9. aliquis- macrumors 6502a

    May 20, 2007
    Threads and comments like these are so fun when people say "Omg Vista uses so much ram! I can run os x on my 350MHz G3 with 128MB ram!!" ...
  10. Emrtr4 thread starter macrumors regular

    Feb 6, 2006
    Wow, after I saw that cruecial memory I might buy it from them instead of apple.
  11. weeman macrumors 6502

    May 6, 2007
    I want to know how fast the start up time with the 4 gigs compares to that of the 2 gig.
  12. bearbo macrumors 68000


    Jul 20, 2006
    Start time for 4GB of RAM is likely to be a big longer than that of 2GB RAM, for MBP and given everything else is equal. Because when you start your computer, you won't have 2GB of stuff to put in the RAM. However the startup test will have to test 2 more GB of RAM. But the difference will be small.
  13. Sopranino macrumors 6502

    Sep 27, 2006
    Alberta, Canada
    The short answer:

    OSX is a Unix OS, Unix loves memory....the more the merrier., Unix will try to keep as much as possible in memory and only start going out to disk (page outs) when it needs space for running tasks. You will definitely see a performance jump by increasing memory (it may not be huge but it will be just that little bit quicker)

  14. PhatBoyG macrumors regular


    Jun 8, 2007
    Tulsa, OK
    Well, with 4GB of RAM you likely won't realize that full memory because 32-bit systems use some of the space for video cards, system ROMs, etc. and you really end up with like 3.3 GB instead of 4GB. So the sweet spot for a 32-bit system currently is 3GB.

    And yes, I have 4GB in my machine and I only see 3.3 GB usable. :(
  15. Rule macrumors newbie

    Jun 28, 2006
    Mechelen, Belgium
    But that probably isn't a SR machine that supports 4GB?
  16. munckee macrumors 65816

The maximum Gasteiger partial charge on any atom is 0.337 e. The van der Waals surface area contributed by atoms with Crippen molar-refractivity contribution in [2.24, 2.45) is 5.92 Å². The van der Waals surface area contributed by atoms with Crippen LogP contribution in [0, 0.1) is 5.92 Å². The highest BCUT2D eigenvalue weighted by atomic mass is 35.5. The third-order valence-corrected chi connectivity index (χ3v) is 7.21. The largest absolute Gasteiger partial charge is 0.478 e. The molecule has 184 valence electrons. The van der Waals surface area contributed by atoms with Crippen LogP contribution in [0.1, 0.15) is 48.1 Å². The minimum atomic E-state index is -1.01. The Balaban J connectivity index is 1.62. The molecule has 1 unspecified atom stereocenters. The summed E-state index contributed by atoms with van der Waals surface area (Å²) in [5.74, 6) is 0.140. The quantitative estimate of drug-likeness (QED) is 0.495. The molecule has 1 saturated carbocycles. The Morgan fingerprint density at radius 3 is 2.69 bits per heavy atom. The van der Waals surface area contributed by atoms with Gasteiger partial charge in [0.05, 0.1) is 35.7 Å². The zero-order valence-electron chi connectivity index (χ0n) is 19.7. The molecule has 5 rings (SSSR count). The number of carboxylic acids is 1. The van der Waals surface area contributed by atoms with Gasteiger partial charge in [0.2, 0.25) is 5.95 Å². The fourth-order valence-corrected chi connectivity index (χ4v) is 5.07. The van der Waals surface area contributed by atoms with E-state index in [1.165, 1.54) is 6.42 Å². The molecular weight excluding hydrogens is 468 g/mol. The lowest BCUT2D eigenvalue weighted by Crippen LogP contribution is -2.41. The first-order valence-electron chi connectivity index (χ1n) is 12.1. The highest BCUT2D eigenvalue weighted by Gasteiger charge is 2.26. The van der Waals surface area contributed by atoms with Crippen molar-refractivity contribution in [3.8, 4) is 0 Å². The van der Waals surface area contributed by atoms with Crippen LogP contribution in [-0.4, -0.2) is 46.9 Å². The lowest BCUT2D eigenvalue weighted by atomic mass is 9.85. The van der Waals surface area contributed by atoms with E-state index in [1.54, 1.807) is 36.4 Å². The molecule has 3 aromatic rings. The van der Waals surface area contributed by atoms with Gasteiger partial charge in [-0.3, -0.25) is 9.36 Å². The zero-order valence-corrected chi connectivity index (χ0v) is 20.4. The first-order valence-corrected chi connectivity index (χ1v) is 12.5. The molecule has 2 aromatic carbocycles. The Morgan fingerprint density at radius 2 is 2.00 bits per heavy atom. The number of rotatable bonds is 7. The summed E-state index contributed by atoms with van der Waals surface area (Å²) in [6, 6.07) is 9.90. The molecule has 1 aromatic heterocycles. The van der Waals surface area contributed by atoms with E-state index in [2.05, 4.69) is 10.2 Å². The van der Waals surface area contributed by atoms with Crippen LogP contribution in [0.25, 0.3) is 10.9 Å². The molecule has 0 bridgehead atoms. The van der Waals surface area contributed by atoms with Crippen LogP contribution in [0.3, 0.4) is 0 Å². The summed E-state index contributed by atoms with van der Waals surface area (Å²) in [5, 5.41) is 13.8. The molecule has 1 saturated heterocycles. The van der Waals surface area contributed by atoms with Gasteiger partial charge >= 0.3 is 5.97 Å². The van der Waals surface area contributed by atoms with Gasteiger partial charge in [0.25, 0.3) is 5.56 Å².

Oct 27, 2005
    OWC has a lifetime memory on their ram I believe. I just put 3GB in my macbook and it works like a charm so far.
  17. etype macrumors newbie

    Jan 7, 2003
    OWC and $25 rebates for 1GB modules

    OWC has a trade-in option at http://eshop.macsales.com/money-back-rebate where you can order your 2 x 2GB modules, install them and send them your 2 x 1GB modules for a 2 x $25 "rebate". A good deal I think. Especially for them. The secondary market for 1GB modules must have huge margins.

  18. SwedishHammer macrumors newbie

    Jun 13, 2007
    4G support just another marketing scam ... (blame Intel)

    I can't believe Apple has joined the bandwagon of false marketing. Dell and Lenovo both have advertised 4G RAM support for awhile when everyone knows 3.3G is the limit on a 32bit architecture (yes all three are using chipset made by Intel). I am as surprised as you. I guess we all kind of thought Apple broke the barrier ... but not yet. I still am excited about the new MBPro and will buy it sometime soon. Also lots of people missed the point in having lots of RAM is extremely helpful if you're into virtualization (VMware Fusion etc) or heavy user of video/photo editing, more RAM will be helpful.